District stands against racism


Denis Perez / The Advocate

U.S. Rep. Mark DeSaulnier (left) talks with Associated Student Union Senator Alfredo Angulo and President Rebecca Hernandez during a town hall meeting at Diablo Valley College on April 23.

By Jose Arebalo, Scene Editor

Racism has become a landmine many are afraid to walk past, but it is time to race toward the issue because of the extremity of an emergency it has become at a district college.

Recently, Contra Costa College’s sister college Diablo Valley, in Pleasant Hill, has experienced a string of three racist vandalism incidents on campus.

A town hall discussion titled “Conversation on Race” was held by Rep. Mark DeSaulnier (D-Contra Costa County) and Rep. Karen Bass (D-Los Angeles) at 6:30 p.m. April 23 at DVC.

DeSaulnier has served as the U.S. representative for California’s 11th congressional district since 2015.

The discussion was in response to the racist incidents that DVC administrators hope will stave off similar occurrences in the future and centered around issues of increasing cultural awareness and equity concerns for Bay Area residents.

On March 6 hateful and racist graffiti aimed at African American students was discovered in the men’s rest room in the Engineering Technology Building at DVC.

“Conversation is the first step,” DeSaulnier said when it comes to handling issues around racism. “Engaging people and having a discussion with them (is a good start).”

DeSaulnier said he was surprised by how much resistance he met when helping organizing the event.

“A lot of white people and people in power don’t want to talk about (racism),” he said. “If I were a student here, I would insist that people in positions of power make decisions.”

DeSaulnier also said he would support bills on the floor of the House of Representatives to fund the fight against racism.

“Absolutely, that’s a great idea,” he said.

The congressman also said there will constantly be friction between communities and it is important that people talk about it, especially in a global economy.

He also said hosting an event with a Bass, who serves as chairperson of the Congressional Black Caucus, is a good start to creating a more inclusive campus. Their discussions seem to be gaining momentum in a positive direction judging from the full attendance of the event.

The DVC student dining room had been cleared to welcome a few hundred concerned people who came out to hear DeSaulnier’s message. However, the crowd was made up of older people. DVC students had raised concerns about the racist vandalism since it first occurred early this semester, but weren’t present in large numbers to express their outrage to DeSaulnier or Bass.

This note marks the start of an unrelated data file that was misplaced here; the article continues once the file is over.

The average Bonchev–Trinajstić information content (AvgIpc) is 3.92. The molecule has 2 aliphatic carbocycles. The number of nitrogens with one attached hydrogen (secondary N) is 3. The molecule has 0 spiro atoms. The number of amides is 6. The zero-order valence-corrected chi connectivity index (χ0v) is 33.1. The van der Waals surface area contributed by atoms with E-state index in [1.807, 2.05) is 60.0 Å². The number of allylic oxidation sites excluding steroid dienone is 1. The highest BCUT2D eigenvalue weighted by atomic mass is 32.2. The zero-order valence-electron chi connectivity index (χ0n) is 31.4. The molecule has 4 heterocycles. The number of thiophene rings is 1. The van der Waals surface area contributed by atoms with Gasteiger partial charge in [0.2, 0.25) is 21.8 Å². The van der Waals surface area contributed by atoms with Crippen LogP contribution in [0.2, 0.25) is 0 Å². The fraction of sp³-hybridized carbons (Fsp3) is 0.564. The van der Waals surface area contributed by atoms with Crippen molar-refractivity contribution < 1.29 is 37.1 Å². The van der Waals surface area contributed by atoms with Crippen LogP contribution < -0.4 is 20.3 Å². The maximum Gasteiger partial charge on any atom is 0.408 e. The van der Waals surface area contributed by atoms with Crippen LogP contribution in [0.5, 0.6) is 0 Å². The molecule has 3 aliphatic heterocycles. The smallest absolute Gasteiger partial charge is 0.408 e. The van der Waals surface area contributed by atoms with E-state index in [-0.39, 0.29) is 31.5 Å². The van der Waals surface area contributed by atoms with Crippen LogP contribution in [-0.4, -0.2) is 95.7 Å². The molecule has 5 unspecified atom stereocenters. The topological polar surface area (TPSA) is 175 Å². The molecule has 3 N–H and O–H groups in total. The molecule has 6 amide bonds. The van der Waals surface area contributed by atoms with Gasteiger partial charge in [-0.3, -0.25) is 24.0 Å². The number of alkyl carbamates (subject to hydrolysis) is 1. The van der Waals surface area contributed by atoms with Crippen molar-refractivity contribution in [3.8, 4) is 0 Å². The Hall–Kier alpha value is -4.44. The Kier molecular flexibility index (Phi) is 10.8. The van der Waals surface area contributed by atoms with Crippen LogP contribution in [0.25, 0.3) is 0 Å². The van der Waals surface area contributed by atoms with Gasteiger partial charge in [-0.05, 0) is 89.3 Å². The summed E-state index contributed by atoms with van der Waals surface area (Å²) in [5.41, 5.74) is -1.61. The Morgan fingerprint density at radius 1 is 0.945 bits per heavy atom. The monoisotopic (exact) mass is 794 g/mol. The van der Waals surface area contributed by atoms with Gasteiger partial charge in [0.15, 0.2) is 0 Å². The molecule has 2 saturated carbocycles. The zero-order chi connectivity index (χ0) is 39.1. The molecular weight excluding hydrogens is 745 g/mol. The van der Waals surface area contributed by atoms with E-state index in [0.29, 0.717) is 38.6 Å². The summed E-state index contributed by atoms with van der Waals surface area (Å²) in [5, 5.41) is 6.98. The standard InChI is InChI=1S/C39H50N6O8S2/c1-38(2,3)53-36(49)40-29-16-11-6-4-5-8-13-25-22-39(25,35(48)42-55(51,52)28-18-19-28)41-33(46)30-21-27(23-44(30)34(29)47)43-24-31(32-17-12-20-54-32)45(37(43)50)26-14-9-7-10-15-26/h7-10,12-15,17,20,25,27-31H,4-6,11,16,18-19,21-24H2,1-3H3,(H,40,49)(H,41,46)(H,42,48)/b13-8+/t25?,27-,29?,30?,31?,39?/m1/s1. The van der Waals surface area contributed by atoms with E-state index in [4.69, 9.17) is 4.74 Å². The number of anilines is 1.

In addition to the congressional representatives on hand, there were also UC Berkeley professors in attendance who offered researched opinions on the issue of segregation and identity politics.

Contra Costa Community College District Chancellor Fred Wood also spoke about changes that need to be made across district campuses.

“At the district level, we coordinate activities and talk to police about monitoring areas better,” Wood said. “We continue to talk about (placing) video cameras (on campus) with the police.”

Wood said administrators feel the tension when acts of racism, like the posting of racist vandalism, occur. “It’s hard to engage people around what sometimes can be difficult conversations around race,” he said.

DVC President Susan Lamb is taking steps to foster discussions on race relations on the campus.

She said she is working with the college’s Academic Senate and Classified Senate to facilitate the development of a fall All-College Day forum focusing on “Anti-Racism and Creating Inclusive Environments.” She was excited to show what steps have been taken in an attempt to tackle this issue.

DVC faculty have also worked with its college council to form a task force whose purpose is to discuss student demands and provide recommendations back to the council, Lamb said.

Administrators met with both the African American Male Leadership Program (AAMLP) and the Black Employees Network (BEN), Lamb said.

A delegation of Associated Student Union senators from Contra Costa College attended the event to support their sister college students.

“We are showing that we don’t tolerate racism on our campuses,” ASU Senator Alfredo Angulo said. “We are going there to express our concerns to Rep. DeSaulnier.”

A student representative from DVC came to CCC’s InterClub Council (ICC) meeting and told those in attendance that they felt underrepresented on their campus, Angulo said.

DeSaulnier praised the East Bay for the number of seasoned researchers who work to document racist incidents in an effort to create change. The academic researchers in the room were well-versed in their subject matter.

Steven Pitts, associate chairperson of the UC Berkeley Labor Center, was able to teach attendees about what segregation looks like — and with hard data. Research presented highlighted how segregated the Bay Area has become.

Data also showed how clumped areas with high percentages of white people were, mostly near Walnut Creek, and higher percentages of Latinos, mostly near San Pablo. The discussions were focused primarily on understanding what the current state of race relations is within the county.

“The Bay area is only 40 percent white, but they still make up a majority in numbers,” Pitts said.

Panelists explained just how complex the fight against racism truly is. Panelists agreed that if people look at racism as a matter of separation and judgment, even if they cleared people’s judgment, there would be structural racism in place.